A particular fast food restaurant boasted superior service by letting the customer "get it on your way", at a time when many companies – and indeed insurers – had the luxury of adopting an ethos which is more like "you should eat it and you will enjoy it." What real-time e-commerce enables the customer to just demand what they want, at that time and in the way they want it.

Traditional insurance products reflect the assembly line, aimed at product creation and distribution embrace in the industrial age. Within a certain risk class, a product is "one-size-fits-all" as a vehicle for the industry's expertise and structured with reference to the nature of the product, not the one buying it. At the same time, the insurers have focused on better ways to serve customers in recent decades. They have made significant investments in portals and other front-end opportunities to make insurance transactions for these one-size-fits-all products easier. While this approach optimized the traditional insurance business in recent decades, it does not meet the requirements and expectations of a new insurance period, as it leaves the nature of the business model and the insurance companies' products are sold unchanged.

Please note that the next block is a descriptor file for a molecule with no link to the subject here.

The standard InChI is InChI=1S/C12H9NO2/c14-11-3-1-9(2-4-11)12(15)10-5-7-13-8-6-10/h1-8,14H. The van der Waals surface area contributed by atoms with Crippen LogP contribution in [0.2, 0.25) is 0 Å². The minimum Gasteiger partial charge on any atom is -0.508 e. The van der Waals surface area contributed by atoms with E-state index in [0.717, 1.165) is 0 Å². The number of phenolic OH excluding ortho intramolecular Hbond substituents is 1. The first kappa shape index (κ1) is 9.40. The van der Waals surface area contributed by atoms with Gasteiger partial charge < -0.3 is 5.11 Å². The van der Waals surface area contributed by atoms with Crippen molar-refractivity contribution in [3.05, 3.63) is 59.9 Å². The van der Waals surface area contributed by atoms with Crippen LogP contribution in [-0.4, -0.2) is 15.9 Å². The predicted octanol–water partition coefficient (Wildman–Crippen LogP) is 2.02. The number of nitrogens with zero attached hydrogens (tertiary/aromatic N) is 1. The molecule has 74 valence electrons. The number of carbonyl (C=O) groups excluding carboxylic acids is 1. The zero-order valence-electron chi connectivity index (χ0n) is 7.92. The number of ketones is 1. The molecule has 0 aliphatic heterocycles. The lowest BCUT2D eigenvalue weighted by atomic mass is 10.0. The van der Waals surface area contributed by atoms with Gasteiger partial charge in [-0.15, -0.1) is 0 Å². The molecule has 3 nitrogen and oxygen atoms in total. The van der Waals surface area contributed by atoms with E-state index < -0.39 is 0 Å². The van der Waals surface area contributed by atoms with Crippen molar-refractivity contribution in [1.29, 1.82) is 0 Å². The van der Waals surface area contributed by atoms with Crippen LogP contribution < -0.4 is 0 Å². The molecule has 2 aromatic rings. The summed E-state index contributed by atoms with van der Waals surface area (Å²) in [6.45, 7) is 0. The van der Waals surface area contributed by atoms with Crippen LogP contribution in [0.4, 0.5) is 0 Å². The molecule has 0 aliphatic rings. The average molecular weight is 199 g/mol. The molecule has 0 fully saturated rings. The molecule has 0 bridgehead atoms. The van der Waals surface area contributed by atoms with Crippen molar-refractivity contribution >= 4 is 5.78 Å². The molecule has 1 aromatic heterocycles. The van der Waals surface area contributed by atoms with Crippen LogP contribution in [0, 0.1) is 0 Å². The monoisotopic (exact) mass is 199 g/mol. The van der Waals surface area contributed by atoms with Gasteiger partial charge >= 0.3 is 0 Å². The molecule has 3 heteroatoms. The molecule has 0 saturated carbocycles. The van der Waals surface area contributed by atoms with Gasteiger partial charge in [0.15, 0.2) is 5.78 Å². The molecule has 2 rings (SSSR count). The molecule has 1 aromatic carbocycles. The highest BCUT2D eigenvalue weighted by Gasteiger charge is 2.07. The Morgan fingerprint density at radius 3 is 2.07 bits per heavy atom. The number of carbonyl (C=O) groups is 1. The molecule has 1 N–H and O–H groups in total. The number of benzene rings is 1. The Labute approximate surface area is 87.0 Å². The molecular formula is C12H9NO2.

This older strategy cannot survive in an on-demand world. Customers who live in the moment through their units respond to offers that meet their exact wishes and needs. The emerging paradigm for serving these customers' expectations is the platform, which can be defined briefly as a medium built to solve a customer's immediate needs (we offer a more comprehensive, insurance-specific definition later) and shift from sales to purchase focus. 19659004] Platforms connect buyers to suppliers and deliver what the customer is looking for as comfortably as possible. For example, Uber connects drivers and riders, AirBnB connects hosts and guests, and Amazon is a massive directory platform for connecting consumers with a wide range of merchants. The score is not a means for production but the means for connection and the result is not only an increase in customer expectations but rather an expansion of market boundaries.